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Are BMI prosthetics uncontrollable Frankensteinian monsters?

Are BMI prosthetics uncontrollable Frankensteinian monsters? The growing use of brain-machine interfaces (BMI) raises a number of legal and ethical concerns, in particular, when the BMI controls a prosthetic or other robotic device. For example, mediating a BMI via artificially intelligent (AI) software – particularly predictive AI software that may even take over control of the device in the event of too much noise – can confound issues of cause and effect. Significantly, the determination of cause is necessary for ascertaining and assigning criminal guilt. Further, recent research has shown that BMIs interfacing particularly via the brain’s posterior parietal cortex (PPC) can result in smoother motions by the prosthetic, in part given the PPC’s role in broadly planning limb movements. However, in tapping directly into this area of the brain, a prosthetic arguably will move as a result of preconscious thought rather than conscious thought, an important consideration when applied to criminal law that sees automatism as a potential defense. This distinction between conscious and preconscious control over a prosthetic becomes even more relevant as such an interface may also circumvent important command and control elements downstream of the BMI’s collected neural impulses, those command and control elements being particularly relevant for our (at least colloquial) conception of free will. http://www.deepdyve.com/assets/images/DeepDyve-Logo-lg.png Brain-Computer Interfaces Taylor & Francis

Are BMI prosthetics uncontrollable Frankensteinian monsters?

Brain-Computer Interfaces , Volume 3 (3): 7 – Jul 2, 2016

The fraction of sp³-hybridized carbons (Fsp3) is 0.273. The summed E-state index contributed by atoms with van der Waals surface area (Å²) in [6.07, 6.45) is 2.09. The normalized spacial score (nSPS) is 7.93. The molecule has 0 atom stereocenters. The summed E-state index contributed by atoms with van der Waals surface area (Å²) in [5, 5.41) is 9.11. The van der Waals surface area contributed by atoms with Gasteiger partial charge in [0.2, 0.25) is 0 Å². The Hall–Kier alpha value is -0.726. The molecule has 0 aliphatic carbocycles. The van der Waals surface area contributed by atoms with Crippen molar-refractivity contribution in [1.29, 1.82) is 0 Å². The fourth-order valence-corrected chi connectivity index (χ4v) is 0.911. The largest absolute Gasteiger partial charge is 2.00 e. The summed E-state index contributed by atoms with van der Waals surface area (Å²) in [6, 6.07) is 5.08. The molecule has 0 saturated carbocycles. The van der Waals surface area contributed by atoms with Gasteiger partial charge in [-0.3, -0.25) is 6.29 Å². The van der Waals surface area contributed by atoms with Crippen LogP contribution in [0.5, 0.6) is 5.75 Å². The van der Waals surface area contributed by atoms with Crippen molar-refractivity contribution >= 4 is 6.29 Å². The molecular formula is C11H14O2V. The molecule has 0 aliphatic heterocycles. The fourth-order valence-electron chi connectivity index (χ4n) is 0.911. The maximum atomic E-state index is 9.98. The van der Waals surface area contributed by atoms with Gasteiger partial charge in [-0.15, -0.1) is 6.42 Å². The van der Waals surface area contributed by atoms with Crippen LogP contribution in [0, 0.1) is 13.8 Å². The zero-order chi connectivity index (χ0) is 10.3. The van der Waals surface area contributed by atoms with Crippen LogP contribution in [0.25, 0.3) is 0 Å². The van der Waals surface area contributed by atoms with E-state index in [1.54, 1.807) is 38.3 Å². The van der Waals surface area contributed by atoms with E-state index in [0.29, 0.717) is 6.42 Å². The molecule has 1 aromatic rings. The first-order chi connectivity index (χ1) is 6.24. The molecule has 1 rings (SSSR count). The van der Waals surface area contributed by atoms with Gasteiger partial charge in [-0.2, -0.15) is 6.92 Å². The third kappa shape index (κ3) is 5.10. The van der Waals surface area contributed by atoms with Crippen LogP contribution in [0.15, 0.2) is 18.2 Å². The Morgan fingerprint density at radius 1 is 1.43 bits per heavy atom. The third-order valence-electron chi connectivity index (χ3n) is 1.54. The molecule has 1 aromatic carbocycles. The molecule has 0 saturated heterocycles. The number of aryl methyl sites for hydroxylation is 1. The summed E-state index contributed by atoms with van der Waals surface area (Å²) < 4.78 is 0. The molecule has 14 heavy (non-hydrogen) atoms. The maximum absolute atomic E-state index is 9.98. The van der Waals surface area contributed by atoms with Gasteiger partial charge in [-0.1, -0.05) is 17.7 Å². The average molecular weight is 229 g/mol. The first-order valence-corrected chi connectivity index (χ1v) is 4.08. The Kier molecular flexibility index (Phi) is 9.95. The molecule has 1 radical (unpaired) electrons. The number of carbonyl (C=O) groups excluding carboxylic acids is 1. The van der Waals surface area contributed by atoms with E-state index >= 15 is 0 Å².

Are BMI prosthetics uncontrollable Frankensteinian monsters?

Abstract

The growing use of brain-machine interfaces (BMI) raises a number of legal and ethical concerns, in particular, when the BMI controls a prosthetic or other robotic device. For example, mediating a BMI via artificially intelligent (AI) software – particularly predictive AI software that may even take over control of the device in the event of too much noise – can confound issues of cause and effect. Significantly, the determination of cause is necessary for ascertaining and...
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Publisher
Taylor & Francis
Copyright
© 2016 Informa UK Limited, trading as Taylor & Francis Group
ISSN
2326-2621
eISSN
2326-263x
DOI
10.1080/2326263X.2016.1207495
Publisher site
See Article on Publisher Site

Abstract

The growing use of brain-machine interfaces (BMI) raises a number of legal and ethical concerns, in particular, when the BMI controls a prosthetic or other robotic device. For example, mediating a BMI via artificially intelligent (AI) software – particularly predictive AI software that may even take over control of the device in the event of too much noise – can confound issues of cause and effect. Significantly, the determination of cause is necessary for ascertaining and assigning criminal guilt. Further, recent research has shown that BMIs interfacing particularly via the brain’s posterior parietal cortex (PPC) can result in smoother motions by the prosthetic, in part given the PPC’s role in broadly planning limb movements. However, in tapping directly into this area of the brain, a prosthetic arguably will move as a result of preconscious thought rather than conscious thought, an important consideration when applied to criminal law that sees automatism as a potential defense. This distinction between conscious and preconscious control over a prosthetic becomes even more relevant as such an interface may also circumvent important command and control elements downstream of the BMI’s collected neural impulses, those command and control elements being particularly relevant for our (at least colloquial) conception of free will.

Journal

Brain-Computer InterfacesTaylor & Francis

Published: Jul 2, 2016

Keywords: artificial intelligence; criminal law; brain-machine interface; mens rea; free will; prosthetics; posterior parietal cortex (PPC); readiness potential

References